experience difficulties when trying to reenter the country.

Illegal aliens face the harshest limitations and 
mistreatment.  The most egregious example occurred when some 
70 or more illegal aliens died of suffocation and dehydration 
in prison (see Section l.a.).  The Government instituted a 
program of voluntary departure for illegal aliens in 
cooperation with resident consular missions, led to a 
reduction of abuses.  However, the Minister of Defense has 
announced that this program will be discontinued in 1995.

The Government still controls the process of refugee 
adjudication, and its policy is strict.  Coordination with the 
U.N. High Commissioner for Refugees (UNHCR) has improved, 
however, and there were no credible reports that the 
Government forcibly repatriated illegal aliens.  There were 
about 200 refugees in Gabon at year's end.

Section 3  Respect for Political Rights:  The Right of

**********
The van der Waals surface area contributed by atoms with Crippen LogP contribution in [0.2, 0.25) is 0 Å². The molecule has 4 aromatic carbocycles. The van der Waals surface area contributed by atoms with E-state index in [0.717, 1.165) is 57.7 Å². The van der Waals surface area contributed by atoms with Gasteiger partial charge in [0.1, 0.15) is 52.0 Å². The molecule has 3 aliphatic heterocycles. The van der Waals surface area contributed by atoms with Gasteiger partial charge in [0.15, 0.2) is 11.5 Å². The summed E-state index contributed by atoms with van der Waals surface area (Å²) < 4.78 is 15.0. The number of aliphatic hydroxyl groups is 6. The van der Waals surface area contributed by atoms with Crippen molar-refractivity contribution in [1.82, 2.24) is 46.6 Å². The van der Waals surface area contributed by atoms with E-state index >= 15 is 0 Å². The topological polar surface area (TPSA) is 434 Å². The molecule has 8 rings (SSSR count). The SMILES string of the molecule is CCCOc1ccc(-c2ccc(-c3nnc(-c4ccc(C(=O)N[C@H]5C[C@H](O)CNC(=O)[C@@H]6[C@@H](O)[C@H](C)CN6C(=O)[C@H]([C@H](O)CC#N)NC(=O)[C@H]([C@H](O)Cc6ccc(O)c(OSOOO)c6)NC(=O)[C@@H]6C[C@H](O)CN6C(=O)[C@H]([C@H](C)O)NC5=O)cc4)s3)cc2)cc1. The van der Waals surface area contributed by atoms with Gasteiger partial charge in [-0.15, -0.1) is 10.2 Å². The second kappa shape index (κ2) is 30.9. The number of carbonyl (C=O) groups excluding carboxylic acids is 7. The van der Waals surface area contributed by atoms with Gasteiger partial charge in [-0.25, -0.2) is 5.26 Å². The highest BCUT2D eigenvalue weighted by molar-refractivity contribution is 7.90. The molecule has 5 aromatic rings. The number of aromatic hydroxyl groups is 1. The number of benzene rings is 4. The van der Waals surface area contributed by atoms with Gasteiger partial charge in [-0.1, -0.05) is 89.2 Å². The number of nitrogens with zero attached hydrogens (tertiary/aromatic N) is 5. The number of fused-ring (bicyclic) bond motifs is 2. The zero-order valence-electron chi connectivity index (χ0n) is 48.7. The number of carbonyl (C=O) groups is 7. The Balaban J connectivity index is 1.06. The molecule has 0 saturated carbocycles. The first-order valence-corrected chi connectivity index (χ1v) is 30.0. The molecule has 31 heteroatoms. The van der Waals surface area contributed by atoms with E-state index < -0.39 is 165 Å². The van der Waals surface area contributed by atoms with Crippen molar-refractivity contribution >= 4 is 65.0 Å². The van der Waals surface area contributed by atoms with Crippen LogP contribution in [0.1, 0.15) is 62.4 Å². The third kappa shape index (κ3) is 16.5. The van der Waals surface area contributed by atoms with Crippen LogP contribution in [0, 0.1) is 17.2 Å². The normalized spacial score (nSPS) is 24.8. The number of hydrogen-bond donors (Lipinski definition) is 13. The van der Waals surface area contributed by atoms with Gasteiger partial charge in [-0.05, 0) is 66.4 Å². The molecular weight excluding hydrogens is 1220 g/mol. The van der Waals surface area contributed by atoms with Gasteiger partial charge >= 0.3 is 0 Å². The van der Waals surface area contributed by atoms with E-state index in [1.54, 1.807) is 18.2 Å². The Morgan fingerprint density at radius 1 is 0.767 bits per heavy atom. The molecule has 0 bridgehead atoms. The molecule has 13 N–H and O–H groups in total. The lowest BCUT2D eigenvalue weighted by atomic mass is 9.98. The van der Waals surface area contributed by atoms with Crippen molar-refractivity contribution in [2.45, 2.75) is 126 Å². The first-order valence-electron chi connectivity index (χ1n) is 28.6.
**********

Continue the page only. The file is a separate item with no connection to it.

Citizens to Change Their Government

The 1991 Constitution explicitly provides this right, but the 
mismanagement and serious irregularities in both the 1990 and 
the 1993 presidential elections called into serious doubt the 
extent to which this right exists in practice.

In the presidential elections, supporters of various political 
factions engaged in illegal activities, such as voter card 
trafficking and multiple voting.  The ballot count, under the 
control of the Minister of Territorial Administration, took 
place in secret, with all impartial observers excluded.  After 
the Minister declared that incumbent President Bongo had won 
with 51.18 percent of the vote, various individuals presented 
strong evidence that two Libreville districts--neighborhoods 
known to support the opposition--were left uncounted.  The 
Governor of the Estuaire Province, where Libreville is 
located, was among those making this allegation.  Shortly 
thereafter, she was dismissed from office.  In President 
Bongo's home region of Haut Ogoue, the number of ballots cast 
in his favor exceeded the population reported by the 1993 
census.  Nevertheless, the Constitutional Court ruled against 
a petition to annul the results.

Citing organizational problems and an unsettled political 
climate, the Government postponed until May the municipal 
elections that were scheduled to take place immediately after 
the presidential elections.  In May the Government again 
postponed these elections until early 1995.